Russia to Bring Back Railroad-Based ICBM
Russia will restart production of railway-based intercontinental ballistic missiles (ICBM), with prototypes to be deployed by 2020, a senior Russian defense industry official said on Wednesday.
Work has already begun on the prototypes, which will utilize exclusively domestically-made components, the official told RIA Novosti on condition of anonymity.
The new missiles will be half the weight of their decommissioned Soviet analogues, allowing them to fit into one railcar, the official added.
The Soviet military deployed its first missile train in 1987, and had 12 of them by 1991. But by 2005 they had all been destroyed under the START II arms reduction treaty with the United States.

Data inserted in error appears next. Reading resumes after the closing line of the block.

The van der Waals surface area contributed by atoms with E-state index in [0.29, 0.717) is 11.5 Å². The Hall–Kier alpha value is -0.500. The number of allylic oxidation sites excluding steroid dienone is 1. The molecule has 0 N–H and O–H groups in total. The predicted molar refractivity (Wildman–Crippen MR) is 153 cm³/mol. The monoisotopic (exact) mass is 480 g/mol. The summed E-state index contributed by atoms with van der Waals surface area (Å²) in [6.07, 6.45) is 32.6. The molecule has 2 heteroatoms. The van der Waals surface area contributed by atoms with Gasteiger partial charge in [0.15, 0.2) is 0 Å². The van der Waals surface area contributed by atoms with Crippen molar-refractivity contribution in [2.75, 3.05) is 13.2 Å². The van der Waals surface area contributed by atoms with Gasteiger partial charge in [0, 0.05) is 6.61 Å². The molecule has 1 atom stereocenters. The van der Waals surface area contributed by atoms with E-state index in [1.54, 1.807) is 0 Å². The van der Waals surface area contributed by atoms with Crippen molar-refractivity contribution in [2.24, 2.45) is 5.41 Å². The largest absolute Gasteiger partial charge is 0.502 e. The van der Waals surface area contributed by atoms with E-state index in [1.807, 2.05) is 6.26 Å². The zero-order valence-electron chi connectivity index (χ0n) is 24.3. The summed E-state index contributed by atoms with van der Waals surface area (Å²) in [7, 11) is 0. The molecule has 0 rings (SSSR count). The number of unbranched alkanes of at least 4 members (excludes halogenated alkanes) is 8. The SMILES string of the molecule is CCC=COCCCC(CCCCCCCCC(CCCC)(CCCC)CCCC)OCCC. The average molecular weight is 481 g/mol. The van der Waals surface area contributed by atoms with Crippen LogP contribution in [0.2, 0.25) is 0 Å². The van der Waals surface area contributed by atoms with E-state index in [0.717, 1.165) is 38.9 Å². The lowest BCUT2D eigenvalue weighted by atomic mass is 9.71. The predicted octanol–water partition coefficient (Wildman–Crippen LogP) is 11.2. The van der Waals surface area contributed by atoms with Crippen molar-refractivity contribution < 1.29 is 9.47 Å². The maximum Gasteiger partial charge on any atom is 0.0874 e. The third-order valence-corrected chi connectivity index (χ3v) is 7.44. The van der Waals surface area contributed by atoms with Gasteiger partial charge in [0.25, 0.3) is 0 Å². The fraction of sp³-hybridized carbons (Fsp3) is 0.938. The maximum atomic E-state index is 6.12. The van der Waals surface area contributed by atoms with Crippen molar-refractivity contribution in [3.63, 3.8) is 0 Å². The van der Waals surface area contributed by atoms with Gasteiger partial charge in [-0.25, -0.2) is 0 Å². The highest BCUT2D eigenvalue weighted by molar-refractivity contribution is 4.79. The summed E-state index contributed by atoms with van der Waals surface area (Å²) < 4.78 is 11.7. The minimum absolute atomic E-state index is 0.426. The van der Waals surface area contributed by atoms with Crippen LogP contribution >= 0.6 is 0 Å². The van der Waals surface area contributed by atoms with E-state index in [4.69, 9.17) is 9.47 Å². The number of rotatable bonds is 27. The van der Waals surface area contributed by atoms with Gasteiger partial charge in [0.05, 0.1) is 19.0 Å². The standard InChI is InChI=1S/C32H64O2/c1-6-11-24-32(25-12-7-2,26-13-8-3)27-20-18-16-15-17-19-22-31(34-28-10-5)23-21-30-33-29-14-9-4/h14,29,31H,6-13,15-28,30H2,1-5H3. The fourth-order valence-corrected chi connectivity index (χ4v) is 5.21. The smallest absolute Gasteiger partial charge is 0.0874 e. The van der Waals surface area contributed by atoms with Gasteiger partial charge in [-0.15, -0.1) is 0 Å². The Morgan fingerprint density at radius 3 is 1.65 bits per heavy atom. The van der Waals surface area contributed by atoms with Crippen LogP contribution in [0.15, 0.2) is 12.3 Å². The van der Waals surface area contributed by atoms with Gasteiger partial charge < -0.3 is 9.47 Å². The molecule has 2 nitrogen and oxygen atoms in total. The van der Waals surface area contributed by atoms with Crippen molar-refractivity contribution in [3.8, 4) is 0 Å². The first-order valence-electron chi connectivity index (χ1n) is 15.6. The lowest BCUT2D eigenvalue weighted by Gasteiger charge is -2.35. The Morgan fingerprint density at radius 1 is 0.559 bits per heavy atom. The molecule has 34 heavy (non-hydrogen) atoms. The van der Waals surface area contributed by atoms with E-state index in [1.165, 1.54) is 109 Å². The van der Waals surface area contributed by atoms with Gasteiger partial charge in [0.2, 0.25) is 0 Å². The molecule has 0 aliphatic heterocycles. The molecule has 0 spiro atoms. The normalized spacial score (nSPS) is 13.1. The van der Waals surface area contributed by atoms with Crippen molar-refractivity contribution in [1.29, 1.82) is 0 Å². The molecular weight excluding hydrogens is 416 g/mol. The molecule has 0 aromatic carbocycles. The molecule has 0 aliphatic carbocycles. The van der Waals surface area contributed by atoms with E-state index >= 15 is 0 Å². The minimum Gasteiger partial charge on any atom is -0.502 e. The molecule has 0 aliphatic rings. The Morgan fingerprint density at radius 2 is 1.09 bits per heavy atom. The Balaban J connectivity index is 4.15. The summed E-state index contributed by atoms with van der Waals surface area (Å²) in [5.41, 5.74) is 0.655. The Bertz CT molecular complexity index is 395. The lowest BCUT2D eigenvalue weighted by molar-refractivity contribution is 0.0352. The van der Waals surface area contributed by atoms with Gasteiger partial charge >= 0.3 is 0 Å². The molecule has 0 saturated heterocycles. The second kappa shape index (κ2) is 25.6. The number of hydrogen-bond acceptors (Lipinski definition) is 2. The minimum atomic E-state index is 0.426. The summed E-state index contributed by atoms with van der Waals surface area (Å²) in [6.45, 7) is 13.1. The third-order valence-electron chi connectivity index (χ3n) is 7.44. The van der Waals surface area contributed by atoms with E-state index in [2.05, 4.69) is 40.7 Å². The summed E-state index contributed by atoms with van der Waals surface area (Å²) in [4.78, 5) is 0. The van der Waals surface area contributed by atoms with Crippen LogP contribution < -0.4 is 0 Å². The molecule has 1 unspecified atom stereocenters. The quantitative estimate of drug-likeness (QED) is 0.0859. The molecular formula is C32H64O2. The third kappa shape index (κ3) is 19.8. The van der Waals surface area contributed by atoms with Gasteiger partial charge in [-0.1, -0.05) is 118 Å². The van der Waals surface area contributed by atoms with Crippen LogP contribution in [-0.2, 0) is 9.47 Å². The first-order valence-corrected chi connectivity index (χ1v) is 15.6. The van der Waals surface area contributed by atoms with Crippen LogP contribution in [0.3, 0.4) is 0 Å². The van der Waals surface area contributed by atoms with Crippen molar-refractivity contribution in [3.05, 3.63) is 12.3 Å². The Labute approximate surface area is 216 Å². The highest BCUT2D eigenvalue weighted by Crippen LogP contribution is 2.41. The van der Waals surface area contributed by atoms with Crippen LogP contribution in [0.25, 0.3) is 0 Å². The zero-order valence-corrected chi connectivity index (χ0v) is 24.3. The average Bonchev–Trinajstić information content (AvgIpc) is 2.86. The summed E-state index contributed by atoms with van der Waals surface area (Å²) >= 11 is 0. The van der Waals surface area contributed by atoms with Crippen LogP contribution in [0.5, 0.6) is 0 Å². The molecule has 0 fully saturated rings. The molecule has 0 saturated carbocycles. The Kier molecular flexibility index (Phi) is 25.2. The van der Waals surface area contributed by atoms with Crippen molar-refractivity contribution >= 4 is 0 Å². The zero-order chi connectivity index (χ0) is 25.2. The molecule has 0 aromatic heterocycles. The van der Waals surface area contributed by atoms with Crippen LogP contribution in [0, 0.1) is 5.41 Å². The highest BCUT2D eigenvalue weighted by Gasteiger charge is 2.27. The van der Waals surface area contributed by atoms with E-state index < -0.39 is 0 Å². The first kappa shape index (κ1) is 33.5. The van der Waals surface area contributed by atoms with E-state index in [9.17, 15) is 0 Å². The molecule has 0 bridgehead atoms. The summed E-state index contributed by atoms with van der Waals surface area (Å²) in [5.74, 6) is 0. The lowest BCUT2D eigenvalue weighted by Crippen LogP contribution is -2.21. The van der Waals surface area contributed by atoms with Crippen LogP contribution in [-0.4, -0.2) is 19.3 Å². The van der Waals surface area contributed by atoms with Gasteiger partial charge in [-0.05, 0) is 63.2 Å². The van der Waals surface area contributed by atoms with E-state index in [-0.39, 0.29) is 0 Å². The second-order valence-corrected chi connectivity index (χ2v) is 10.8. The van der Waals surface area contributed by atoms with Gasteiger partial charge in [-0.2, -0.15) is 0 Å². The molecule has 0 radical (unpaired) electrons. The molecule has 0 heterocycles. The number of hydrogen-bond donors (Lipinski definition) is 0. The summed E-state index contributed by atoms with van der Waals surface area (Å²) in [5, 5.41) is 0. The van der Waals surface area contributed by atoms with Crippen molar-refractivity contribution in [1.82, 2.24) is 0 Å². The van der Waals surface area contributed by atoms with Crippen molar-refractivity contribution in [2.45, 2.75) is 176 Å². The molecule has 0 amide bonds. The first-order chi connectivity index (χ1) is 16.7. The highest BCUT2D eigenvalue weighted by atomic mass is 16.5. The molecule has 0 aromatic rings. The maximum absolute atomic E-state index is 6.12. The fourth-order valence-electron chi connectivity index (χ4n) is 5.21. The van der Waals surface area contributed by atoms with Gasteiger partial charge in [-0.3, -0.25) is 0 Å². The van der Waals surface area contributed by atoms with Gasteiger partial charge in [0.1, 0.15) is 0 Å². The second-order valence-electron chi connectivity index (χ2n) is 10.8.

However, the treaty‚Äôs 2010 replacement, New START, does not prohibit the development of railway-based ICBMs.
The original railway-based system involved SS-24 Scalpel missiles that weighed 104 tons, required three locomotives to move, and were so heavy that they damaged railroad tracks. It was thought that missiles launched from the moving trains were harder to track than stationary launches.
However, prominent Russian military expert Alexander Konovalov said that this apparent return to the cumbersome Soviet technology, even in revamped form, was a ‚Äúbad idea.‚ÄĚ
The return to missile trains is an apparent response to US plans to position elements of its missile defense system in Eastern Europe, said Konovalov, the president of the Institute for Strategic Assessment, a Moscow-based private think-tank.
Russia has claimed the US missile shield will affect its launches, but Konovalov said that the threat is exaggerated. He added that the missile trains were outdated technology.
‚ÄúWe‚Äôre better off developing telecoms systems, unmanned drones and precision weapons, not these monsters,‚ÄĚ Konovalov told RIA Novosti, speaking about the missile trains.